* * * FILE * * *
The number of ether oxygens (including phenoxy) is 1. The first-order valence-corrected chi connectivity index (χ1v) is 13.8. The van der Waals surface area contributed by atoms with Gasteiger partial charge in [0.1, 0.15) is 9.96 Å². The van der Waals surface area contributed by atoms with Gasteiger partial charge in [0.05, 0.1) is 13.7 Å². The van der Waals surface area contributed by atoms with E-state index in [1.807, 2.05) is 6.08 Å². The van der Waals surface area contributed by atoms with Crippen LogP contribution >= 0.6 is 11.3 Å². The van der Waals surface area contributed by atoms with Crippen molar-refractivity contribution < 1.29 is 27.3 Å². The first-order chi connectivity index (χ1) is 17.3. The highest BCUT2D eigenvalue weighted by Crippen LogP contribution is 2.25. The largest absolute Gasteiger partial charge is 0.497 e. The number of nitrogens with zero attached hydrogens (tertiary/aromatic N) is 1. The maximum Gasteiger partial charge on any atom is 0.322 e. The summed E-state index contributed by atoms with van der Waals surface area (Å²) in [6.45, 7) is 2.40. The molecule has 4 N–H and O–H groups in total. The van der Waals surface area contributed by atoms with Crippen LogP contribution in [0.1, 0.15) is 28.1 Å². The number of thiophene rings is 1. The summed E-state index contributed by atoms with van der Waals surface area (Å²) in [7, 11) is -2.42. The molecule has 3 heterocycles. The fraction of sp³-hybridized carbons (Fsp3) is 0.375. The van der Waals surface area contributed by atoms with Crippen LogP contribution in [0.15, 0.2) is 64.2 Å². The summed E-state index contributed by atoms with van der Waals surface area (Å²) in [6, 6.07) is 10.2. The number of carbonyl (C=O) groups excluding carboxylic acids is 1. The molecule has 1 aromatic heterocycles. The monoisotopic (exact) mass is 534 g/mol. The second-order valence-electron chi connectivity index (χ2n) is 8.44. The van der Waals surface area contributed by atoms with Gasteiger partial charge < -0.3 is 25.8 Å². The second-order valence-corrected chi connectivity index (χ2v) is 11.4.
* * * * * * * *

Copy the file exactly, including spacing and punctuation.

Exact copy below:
The number of ether oxygens (including phenoxy) is 1. The first-order valence-corrected chi connectivity index (χ1v) is 13.8. The van der Waals surface area contributed by atoms with Gasteiger partial charge in [0.1, 0.15) is 9.96 Å². The van der Waals surface area contributed by atoms with Gasteiger partial charge in [0.05, 0.1) is 13.7 Å². The van der Waals surface area contributed by atoms with E-state index in [1.807, 2.05) is 6.08 Å². The van der Waals surface area contributed by atoms with Crippen LogP contribution >= 0.6 is 11.3 Å². The van der Waals surface area contributed by atoms with Crippen molar-refractivity contribution < 1.29 is 27.3 Å². The first-order chi connectivity index (χ1) is 17.3. The highest BCUT2D eigenvalue weighted by Crippen LogP contribution is 2.25. The largest absolute Gasteiger partial charge is 0.497 e. The number of nitrogens with zero attached hydrogens (tertiary/aromatic N) is 1. The maximum Gasteiger partial charge on any atom is 0.322 e. The summed E-state index contributed by atoms with van der Waals surface area (Å²) in [6.45, 7) is 2.40. The molecule has 4 N–H and O–H groups in total. The van der Waals surface area contributed by atoms with Crippen LogP contribution in [0.1, 0.15) is 28.1 Å². The number of thiophene rings is 1. The summed E-state index contributed by atoms with van der Waals surface area (Å²) in [7, 11) is -2.42. The molecule has 3 heterocycles. The fraction of sp³-hybridized carbons (Fsp3) is 0.375. The van der Waals surface area contributed by atoms with Crippen LogP contribution in [0.15, 0.2) is 64.2 Å². The summed E-state index contributed by atoms with van der Waals surface area (Å²) in [6, 6.07) is 10.2. The number of carbonyl (C=O) groups excluding carboxylic acids is 1. The molecule has 1 aromatic heterocycles. The monoisotopic (exact) mass is 534 g/mol. The second-order valence-electron chi connectivity index (χ2n) is 8.44. The van der Waals surface area contributed by atoms with Gasteiger partial charge < -0.3 is 25.8 Å². The second-order valence-corrected chi connectivity index (χ2v) is 11.4.